Airliner Anti-Missile Systems Too Expensive And Unreliable
Installing such systems on commercial airlines would cost an estimated $US11 billion in the U.S. alone, with operating costs ramping up to $2.1 billion annually upon full operational capability, according to the RAND report. Over 20 years, the cost to develop, procure and operate these systems would amount to an estimated $US40 billion in America.
By way of comparison, the federal government currently spends about $4.4 billion annually on all transportation security.
“If we decide as a nation to significantly increase spending on homeland security, then spending this much on anti-missile systems may be appropriate,” said James Chow, a RAND engineer who headed the project. “But given what we spend today, a large investment in technology still unproven in commercial airlines doesn’t appear appropriate.”
“Resources available for homeland security are limited, so we must strive to get the most benefit from our investments,” said Michael Wermuth, director of RAND’s homeland security program. “There may well be other strategy alternatives that could prove to be less expensive and considerably more effective.”
Laser systems designed to thwart shoulder-fired missile attacks have been used on military aircraft for some time, and some government officials and others have called for them to be installed on the nation’s commercial airline fleet.
But RAND researchers found there are still many unresolved questions about how the systems would operate on commercial airlines, including issues such as the number of false alarms that may occur and whether terrorists could find ways to circumvent the safeguards.
While developers of the laser systems work to refine and demonstrate the technology, other approaches should be adopted to guard against missile attacks, according to the report, titled “Protecting Commercial Aviation Against the Shoulder-Fired Missile Threat.”
These approaches include expanding efforts to keep missiles out of terrorists’ hands, improving security around the perimeter of airports and improving commercial airliners’ ability to survive a missile strike, according to the report.
Aviation experts have been worried for many years about the possibility that terrorists may attack a domestic airliner with shoulder-fired missiles, also known as man-portable air defense systems or MANPADS.
More than 700,000 of the missiles have been produced worldwide by a number of nations. Many thousands of the weapons are unaccounted for worldwide, including some U.S.-made missiles sent to Afghanistan to assist the mujahedin who battled against the occupation by the Soviet Union.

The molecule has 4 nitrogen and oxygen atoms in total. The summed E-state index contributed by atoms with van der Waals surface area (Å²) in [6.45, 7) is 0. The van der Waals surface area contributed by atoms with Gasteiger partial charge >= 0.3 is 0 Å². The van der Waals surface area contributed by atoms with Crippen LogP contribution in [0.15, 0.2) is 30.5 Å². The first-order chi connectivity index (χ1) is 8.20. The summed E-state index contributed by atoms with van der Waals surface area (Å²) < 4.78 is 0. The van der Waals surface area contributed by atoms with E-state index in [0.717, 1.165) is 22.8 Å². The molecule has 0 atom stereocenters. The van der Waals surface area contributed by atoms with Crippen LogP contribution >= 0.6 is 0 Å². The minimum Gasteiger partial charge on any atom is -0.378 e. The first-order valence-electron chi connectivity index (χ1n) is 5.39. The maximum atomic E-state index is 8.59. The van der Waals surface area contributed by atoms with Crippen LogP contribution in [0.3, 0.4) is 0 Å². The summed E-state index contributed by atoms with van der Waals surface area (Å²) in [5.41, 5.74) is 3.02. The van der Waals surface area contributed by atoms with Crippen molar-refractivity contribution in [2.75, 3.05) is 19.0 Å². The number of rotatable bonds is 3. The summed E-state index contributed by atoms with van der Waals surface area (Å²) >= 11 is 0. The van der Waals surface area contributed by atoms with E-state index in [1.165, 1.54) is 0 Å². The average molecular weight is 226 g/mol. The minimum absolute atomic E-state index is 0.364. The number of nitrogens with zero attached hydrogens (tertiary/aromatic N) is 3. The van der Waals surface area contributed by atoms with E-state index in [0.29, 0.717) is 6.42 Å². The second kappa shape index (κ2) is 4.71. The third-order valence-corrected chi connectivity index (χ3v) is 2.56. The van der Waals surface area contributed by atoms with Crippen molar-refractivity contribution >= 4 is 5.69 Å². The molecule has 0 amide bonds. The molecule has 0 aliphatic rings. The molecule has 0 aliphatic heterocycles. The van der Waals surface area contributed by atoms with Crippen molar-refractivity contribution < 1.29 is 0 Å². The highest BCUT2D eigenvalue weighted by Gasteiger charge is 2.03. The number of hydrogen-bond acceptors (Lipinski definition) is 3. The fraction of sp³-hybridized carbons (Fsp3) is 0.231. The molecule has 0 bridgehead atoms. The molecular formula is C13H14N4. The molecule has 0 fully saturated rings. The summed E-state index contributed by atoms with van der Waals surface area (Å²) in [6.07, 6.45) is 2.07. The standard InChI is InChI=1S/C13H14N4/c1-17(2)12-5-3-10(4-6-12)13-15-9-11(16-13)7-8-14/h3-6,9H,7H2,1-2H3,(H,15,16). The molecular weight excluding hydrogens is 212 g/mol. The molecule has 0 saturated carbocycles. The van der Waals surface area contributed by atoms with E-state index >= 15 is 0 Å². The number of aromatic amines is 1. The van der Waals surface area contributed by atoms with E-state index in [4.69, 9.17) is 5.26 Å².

Concerns about possible attacks with MANPADS in the United States heightened after the terrorist attacks of Sept. 11, 2001, and an unsuccessful attack by terrorists with MANPADS against an Israeli airliner at an airport in Kenya in November 2002.
Chow and his RAND colleagues examined the types of anti-missile systems that soon will be available or are in development, estimating the cost of installing and operating such equipment. They also examined how those expenses compare to the cost of other homeland security efforts.
The most-promising near-term solutions to MANPAD attacks are laser jammers, which soon will be commercially available. They are designed to disrupt a MANPADS’ guidance system, causing a missile to miss its target.
Researchers acknowledge that a successful MANPAD attack might kill hundreds of people and create economic losses that could rise above $15 billion. In addition, such an attack would create a feeling of lost security among the nation’s population — something that cannot be economically quantified, researchers said.
But given the enormous cost of installing anti-missile systems compared with other homeland security measures, researchers suggest that officials explore less costly approaches in the near term while launching efforts to improve and demonstrate the reliability of the systems.
The project was supported with funds RAND has available to pursue discretionary research projects. Other authors of the report are James Chiesa, Paul Dreyer, Melvin Eisman, Theodore Karasik, Joel Kvitky, Sherrill Lingel, David Ochmanek and Chad Shirley.
The RAND Infrastructure, Safety and Environment division conducts research and analysis to improve the development, operation, use and protection of society’s essential man-made and natural assets, and to enhance the safety and security of individuals in transit, at work and in their communities.